accomplish his objectives.  He will then act with creativity, 
	good judgment, and with full awareness that the success of his 
	business depends primarily on his efforts.

	   Consumers have an enormous amount to gain if productivity 
	improves.  Efficient production leads to better goods at lower 
	prices, and lower prices mean people can have more: more food, 
	more clothes, more leisure, more variety, more of everything 
	money can buy.

	   Each time the Government of India has devalued the currency, 
	the leaders(?) have come up with a very persuasive argument for 
	the illiterate masses: "Exports will improve substantially," 
	they claim.  But the facts prove otherwise.  From 1979 to 1993 
	the rupee has lost three-quarter of its value -- it has 
	depreciated from Rs 8.076 to Rs 31.364 to a dollar.  During this 
	period the cumulative current account deficit of India amounts 
	to $64.11 billion.  In the same fifteen years, the yen has 
	doubled in value -- it has appreciated from Y219.140 to Y111.198 
	to a dollar.  Japan's cumulative current account surplus for 
	this period amounts to $764.47 billion.  What the demagogues in 
	India fail to realize -- or lack the courage to face -- is that 
	the key to improved economic conditions is PRODUCTIVITY.  Only 
	when productivity increases, do employment, incomes, and exports 
	rise.  Productivity growth is the engine that drives the long-
	run improvement of living standards.

	   Two kinds of investors -- those who invest their skills and 
	labor, and those who invest their money -- will compose this 
	organization.  Hopefully, each participant will contribute both 
	kinds of investments.

	   Those who invest their skills and labor will benefit in many 
	ways.  First, they will eliminate the middleman -- the employer 
	-- and receive the total benefits of their labor.  If the 
	employer pays an employee one dollar he does so only if he makes 
	at least two dollars out of the employee.  Moreover, because the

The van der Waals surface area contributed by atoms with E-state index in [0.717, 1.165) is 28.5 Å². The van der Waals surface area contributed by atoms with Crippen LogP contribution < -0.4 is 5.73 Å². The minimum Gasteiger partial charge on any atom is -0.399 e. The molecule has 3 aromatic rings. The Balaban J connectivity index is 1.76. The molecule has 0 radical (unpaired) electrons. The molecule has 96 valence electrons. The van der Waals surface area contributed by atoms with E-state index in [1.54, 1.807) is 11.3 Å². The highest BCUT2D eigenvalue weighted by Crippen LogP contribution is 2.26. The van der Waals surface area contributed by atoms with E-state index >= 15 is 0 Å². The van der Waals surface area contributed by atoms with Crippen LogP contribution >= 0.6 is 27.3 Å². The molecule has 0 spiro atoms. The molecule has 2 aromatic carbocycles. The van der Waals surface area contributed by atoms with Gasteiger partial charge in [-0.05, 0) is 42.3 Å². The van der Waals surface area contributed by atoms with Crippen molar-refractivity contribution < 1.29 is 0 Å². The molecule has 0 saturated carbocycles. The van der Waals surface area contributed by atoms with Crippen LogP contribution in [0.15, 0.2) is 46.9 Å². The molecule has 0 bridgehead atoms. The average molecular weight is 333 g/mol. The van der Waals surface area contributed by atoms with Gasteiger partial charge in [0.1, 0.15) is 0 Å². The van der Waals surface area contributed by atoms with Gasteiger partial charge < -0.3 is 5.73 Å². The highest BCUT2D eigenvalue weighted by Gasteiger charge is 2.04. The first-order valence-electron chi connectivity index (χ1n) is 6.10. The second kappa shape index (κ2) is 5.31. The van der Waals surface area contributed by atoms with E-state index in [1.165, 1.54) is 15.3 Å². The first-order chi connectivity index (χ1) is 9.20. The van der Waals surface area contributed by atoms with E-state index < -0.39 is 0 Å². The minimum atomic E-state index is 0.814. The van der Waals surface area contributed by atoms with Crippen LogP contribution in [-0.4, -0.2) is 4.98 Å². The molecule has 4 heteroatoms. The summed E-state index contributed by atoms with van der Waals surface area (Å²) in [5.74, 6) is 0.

entrepreneurs will be their own bosses, they will derive greater 
	personal satisfaction from their work, and they will have 
	control over their own destiny.

	   The investors of money will also benefit in several ways.  
	They will receive a higher return on their savings.  If a bank 
	pays 5% interest, it is certainly making at least that amount 
	for itself.  By eliminating the middleman -- the bank -- and 
	investing directly in businesses, the investors receive the full 
	benefit of their savings.  Furthermore, they will own a portion 
	of a business, rather than simply giving money over to a bank 
	for the bank to invest.  Thus the investors will have direct 
	control over their money.

	   Finally, the channeling of funds from individuals who have 
	savings to others with productive investment opportunities will 
	be a tremendous boost for the economy and to the parties 
	involved in the exchange.  Each investor will have the great 
	satisfaction of knowing he is promoting the economic success of 
	India.

	   If you are willing to help your fellow Indians in forming 
	businesses, please send an e-mail to win at neu.edu.  Use the word 
	BUSINESS in the subject line, and your e-mail address (in small 
	letters only), home zip code, full name and telephone number(s) 
	in the body using the following format:

	bhalder at lynx.neu.edu : 02128 : Mr Biswanath Halder H617-567-0667

	================================================================

	P.S. If you receive duplicate copies of this file, please let me 
	     know.